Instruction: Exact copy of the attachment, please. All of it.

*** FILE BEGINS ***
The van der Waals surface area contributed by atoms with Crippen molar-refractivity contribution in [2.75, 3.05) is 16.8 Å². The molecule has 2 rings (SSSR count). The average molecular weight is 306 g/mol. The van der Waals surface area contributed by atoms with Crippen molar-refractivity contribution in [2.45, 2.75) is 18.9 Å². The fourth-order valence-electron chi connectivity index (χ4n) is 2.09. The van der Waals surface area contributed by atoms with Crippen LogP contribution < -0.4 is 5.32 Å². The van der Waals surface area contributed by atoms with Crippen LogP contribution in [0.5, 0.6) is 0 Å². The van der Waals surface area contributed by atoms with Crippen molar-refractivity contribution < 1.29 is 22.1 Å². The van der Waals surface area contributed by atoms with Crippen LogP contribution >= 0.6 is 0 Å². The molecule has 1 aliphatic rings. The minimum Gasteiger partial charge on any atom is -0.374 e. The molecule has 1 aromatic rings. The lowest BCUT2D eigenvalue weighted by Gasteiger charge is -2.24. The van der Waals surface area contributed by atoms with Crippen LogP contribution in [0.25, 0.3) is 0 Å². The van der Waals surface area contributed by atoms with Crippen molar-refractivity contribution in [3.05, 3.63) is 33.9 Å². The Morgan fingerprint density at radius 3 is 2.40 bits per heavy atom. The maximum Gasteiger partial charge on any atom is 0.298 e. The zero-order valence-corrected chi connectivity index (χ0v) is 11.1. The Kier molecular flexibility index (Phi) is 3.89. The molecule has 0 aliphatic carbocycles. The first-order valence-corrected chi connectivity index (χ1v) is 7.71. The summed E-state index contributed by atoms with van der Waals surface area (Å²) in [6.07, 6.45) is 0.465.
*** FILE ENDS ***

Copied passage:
The van der Waals surface area contributed by atoms with Crippen molar-refractivity contribution in [2.75, 3.05) is 16.8 Å². The molecule has 2 rings (SSSR count). The average molecular weight is 306 g/mol. The van der Waals surface area contributed by atoms with Crippen molar-refractivity contribution in [2.45, 2.75) is 18.9 Å². The fourth-order valence-electron chi connectivity index (χ4n) is 2.09. The van der Waals surface area contributed by atoms with Crippen LogP contribution < -0.4 is 5.32 Å². The van der Waals surface area contributed by atoms with Crippen LogP contribution in [0.5, 0.6) is 0 Å². The van der Waals surface area contributed by atoms with Crippen molar-refractivity contribution < 1.29 is 22.1 Å². The van der Waals surface area contributed by atoms with Crippen LogP contribution >= 0.6 is 0 Å². The molecule has 1 aliphatic rings. The minimum Gasteiger partial charge on any atom is -0.374 e. The molecule has 1 aromatic rings. The lowest BCUT2D eigenvalue weighted by Gasteiger charge is -2.24. The van der Waals surface area contributed by atoms with Crippen LogP contribution in [0.25, 0.3) is 0 Å². The van der Waals surface area contributed by atoms with Crippen molar-refractivity contribution in [3.05, 3.63) is 33.9 Å². The Morgan fingerprint density at radius 3 is 2.40 bits per heavy atom. The maximum Gasteiger partial charge on any atom is 0.298 e. The zero-order valence-corrected chi connectivity index (χ0v) is 11.1. The Kier molecular flexibility index (Phi) is 3.89. The molecule has 0 aliphatic carbocycles. The first-order valence-corrected chi connectivity index (χ1v) is 7.71. The summed E-state index contributed by atoms with van der Waals surface area (Å²) in [6.07, 6.45) is 0.465.